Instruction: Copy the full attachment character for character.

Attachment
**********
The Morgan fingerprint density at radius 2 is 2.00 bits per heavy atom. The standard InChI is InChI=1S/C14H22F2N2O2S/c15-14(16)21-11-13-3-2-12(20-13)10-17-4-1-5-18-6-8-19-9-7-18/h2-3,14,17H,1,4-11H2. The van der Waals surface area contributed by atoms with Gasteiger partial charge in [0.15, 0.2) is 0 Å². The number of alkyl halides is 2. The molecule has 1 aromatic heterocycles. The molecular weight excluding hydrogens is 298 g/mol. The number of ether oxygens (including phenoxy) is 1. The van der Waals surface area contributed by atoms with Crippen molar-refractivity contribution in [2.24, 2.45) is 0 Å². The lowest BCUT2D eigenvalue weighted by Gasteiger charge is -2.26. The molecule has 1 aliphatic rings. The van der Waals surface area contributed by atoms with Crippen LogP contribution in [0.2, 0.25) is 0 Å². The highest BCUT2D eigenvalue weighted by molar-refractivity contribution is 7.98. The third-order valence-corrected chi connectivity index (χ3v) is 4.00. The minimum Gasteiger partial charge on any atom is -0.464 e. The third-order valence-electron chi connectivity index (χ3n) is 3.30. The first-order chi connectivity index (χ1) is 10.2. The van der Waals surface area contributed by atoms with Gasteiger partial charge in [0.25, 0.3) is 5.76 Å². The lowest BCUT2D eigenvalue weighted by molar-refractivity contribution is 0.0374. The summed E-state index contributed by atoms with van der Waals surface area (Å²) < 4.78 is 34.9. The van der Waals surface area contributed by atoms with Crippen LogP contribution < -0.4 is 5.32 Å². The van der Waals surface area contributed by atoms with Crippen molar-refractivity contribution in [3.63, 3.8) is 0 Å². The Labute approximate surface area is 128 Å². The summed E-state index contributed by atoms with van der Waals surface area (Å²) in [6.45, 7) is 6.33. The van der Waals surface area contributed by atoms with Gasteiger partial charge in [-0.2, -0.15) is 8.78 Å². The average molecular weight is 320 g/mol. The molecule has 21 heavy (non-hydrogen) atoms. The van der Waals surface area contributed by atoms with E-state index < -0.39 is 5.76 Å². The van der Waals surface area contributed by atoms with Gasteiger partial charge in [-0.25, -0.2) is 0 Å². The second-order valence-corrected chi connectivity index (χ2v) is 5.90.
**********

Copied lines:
The Morgan fingerprint density at radius 2 is 2.00 bits per heavy atom. The standard InChI is InChI=1S/C14H22F2N2O2S/c15-14(16)21-11-13-3-2-12(20-13)10-17-4-1-5-18-6-8-19-9-7-18/h2-3,14,17H,1,4-11H2. The van der Waals surface area contributed by atoms with Gasteiger partial charge in [0.15, 0.2) is 0 Å². The number of alkyl halides is 2. The molecule has 1 aromatic heterocycles. The molecular weight excluding hydrogens is 298 g/mol. The number of ether oxygens (including phenoxy) is 1. The van der Waals surface area contributed by atoms with Crippen molar-refractivity contribution in [2.24, 2.45) is 0 Å². The lowest BCUT2D eigenvalue weighted by Gasteiger charge is -2.26. The molecule has 1 aliphatic rings. The van der Waals surface area contributed by atoms with Crippen LogP contribution in [0.2, 0.25) is 0 Å². The highest BCUT2D eigenvalue weighted by molar-refractivity contribution is 7.98. The third-order valence-corrected chi connectivity index (χ3v) is 4.00. The minimum Gasteiger partial charge on any atom is -0.464 e. The third-order valence-electron chi connectivity index (χ3n) is 3.30. The first-order chi connectivity index (χ1) is 10.2. The van der Waals surface area contributed by atoms with Gasteiger partial charge in [0.25, 0.3) is 5.76 Å². The lowest BCUT2D eigenvalue weighted by molar-refractivity contribution is 0.0374. The summed E-state index contributed by atoms with van der Waals surface area (Å²) < 4.78 is 34.9. The van der Waals surface area contributed by atoms with Crippen LogP contribution < -0.4 is 5.32 Å². The van der Waals surface area contributed by atoms with Crippen molar-refractivity contribution in [3.63, 3.8) is 0 Å². The Labute approximate surface area is 128 Å². The summed E-state index contributed by atoms with van der Waals surface area (Å²) in [6.45, 7) is 6.33. The van der Waals surface area contributed by atoms with Gasteiger partial charge in [-0.2, -0.15) is 8.78 Å². The average molecular weight is 320 g/mol. The molecule has 21 heavy (non-hydrogen) atoms. The van der Waals surface area contributed by atoms with E-state index < -0.39 is 5.76 Å². The van der Waals surface area contributed by atoms with Gasteiger partial charge in [-0.25, -0.2) is 0 Å². The second-order valence-corrected chi connectivity index (χ2v) is 5.90.